By Steve Hansen
QCS Managing Editor
Most fireworks are fine, as long as they don’t fly.
That’s what Tucumcari City Commissioners decided Thursday as they passed a resolution to prohibit sale or possession of most airborne fireworks in the face of dry conditions due to continuing drought and at the urging of Gov. Susana Martinez.
According to the resolution, “missile-type rockets, helicopters, aerial spinners, and stick-type rockets” are prohibited in the city.
The ordinance would not affect the annual Elks Lodge fireworks display, Mayor Robert Lumpkin pointed out.
On May 12, the governor sent letters to cities in New Mexico asking them to place restrictions on fireworks sales, due to enhanced fire danger from drought conditions throughout the state. The letters cited the state’s Fireworks Licensing and Safety Act, which allows local government to restrict fireworks sales, provided they do so at least 20 days before a holiday for which fireworks are sold. The commission acted on June 12, one day before the June 13 deadline listed in the governor’s letter.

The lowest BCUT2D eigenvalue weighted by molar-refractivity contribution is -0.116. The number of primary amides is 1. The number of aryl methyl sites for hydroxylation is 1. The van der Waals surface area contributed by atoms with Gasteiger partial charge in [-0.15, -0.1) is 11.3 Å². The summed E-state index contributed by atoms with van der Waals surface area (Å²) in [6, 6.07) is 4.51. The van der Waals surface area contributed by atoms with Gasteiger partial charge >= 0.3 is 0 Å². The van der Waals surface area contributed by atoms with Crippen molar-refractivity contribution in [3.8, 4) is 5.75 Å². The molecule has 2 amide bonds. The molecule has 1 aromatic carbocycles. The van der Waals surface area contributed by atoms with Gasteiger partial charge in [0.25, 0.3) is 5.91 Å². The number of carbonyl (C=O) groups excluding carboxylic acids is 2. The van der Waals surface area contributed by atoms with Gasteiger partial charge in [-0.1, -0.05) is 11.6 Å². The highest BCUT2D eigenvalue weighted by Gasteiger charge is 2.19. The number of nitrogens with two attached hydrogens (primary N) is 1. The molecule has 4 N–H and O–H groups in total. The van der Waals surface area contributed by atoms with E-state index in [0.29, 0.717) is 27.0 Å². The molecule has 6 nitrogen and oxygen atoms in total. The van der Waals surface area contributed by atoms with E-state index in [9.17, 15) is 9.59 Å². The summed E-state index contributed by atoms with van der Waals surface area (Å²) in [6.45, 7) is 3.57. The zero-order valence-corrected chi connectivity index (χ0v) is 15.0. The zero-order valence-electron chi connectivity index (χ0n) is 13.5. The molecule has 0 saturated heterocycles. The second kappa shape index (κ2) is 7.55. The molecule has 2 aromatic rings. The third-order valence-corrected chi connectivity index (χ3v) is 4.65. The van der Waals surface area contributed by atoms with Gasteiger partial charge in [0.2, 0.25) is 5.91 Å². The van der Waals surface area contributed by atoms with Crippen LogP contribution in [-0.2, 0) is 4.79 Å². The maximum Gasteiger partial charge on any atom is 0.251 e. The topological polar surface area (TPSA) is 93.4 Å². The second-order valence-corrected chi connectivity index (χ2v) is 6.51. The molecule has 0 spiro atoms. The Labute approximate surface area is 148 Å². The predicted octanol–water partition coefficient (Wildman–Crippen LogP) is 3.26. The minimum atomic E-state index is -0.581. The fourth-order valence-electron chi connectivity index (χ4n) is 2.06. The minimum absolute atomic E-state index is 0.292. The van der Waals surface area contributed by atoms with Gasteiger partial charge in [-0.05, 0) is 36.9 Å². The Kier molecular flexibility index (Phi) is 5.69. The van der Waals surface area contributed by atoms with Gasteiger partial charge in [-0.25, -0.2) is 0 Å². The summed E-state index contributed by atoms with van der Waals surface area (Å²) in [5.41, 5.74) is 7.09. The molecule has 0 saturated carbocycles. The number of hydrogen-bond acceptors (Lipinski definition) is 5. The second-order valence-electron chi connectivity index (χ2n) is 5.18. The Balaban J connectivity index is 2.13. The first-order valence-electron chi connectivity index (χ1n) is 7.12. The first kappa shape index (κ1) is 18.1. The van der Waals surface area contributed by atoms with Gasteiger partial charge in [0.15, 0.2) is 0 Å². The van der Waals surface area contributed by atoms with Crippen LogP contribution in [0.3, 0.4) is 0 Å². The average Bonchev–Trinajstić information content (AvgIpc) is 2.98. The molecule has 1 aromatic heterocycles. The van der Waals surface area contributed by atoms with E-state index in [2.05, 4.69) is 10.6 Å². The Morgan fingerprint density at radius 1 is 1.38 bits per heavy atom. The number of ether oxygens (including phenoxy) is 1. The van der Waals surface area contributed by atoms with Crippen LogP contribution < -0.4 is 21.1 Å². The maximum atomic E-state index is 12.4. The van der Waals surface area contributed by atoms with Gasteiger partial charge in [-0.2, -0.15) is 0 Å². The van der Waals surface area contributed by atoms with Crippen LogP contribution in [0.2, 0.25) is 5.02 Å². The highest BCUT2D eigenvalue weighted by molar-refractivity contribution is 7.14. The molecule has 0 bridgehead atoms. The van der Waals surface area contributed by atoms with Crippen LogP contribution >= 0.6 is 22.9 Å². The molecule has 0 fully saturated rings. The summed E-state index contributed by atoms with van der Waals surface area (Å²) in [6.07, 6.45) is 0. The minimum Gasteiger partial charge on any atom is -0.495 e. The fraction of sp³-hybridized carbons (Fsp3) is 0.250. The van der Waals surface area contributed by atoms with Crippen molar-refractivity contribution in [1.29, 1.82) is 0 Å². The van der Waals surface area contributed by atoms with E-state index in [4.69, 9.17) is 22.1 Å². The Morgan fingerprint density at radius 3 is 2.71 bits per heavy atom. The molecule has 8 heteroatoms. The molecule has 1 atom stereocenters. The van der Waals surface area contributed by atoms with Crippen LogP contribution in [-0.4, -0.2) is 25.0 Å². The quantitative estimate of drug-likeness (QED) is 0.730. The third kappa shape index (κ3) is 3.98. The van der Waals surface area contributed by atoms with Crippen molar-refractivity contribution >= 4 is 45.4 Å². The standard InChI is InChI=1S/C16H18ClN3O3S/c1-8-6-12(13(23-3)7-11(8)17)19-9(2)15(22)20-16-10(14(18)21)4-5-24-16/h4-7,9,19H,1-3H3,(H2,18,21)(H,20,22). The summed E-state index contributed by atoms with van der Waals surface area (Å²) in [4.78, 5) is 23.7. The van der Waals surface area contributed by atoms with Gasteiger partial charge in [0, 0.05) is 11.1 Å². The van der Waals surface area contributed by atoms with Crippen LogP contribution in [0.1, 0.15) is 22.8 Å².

Before the commission voted unanimously to approve the ordinance, there was a public hearing. The only person to speak at the hearing was Roy Dumas, who sells fireworks in the city and had questions about what specifically he could not sell.
Despite recent rains, Lumpkin said, conditions could return to very dry before July 4, Independence Day.
In supporting the measure, Comissioner Rick Haymaker said he had learned out of 16 grass fires that had occurred in the city in recent years, nine started on July 4. In addition, he recalled a fire that caused heavy damage to a house on First Street a few years ago that started when a bottle rocket hit the house, igniting a blaze that burned inside the house to its attic.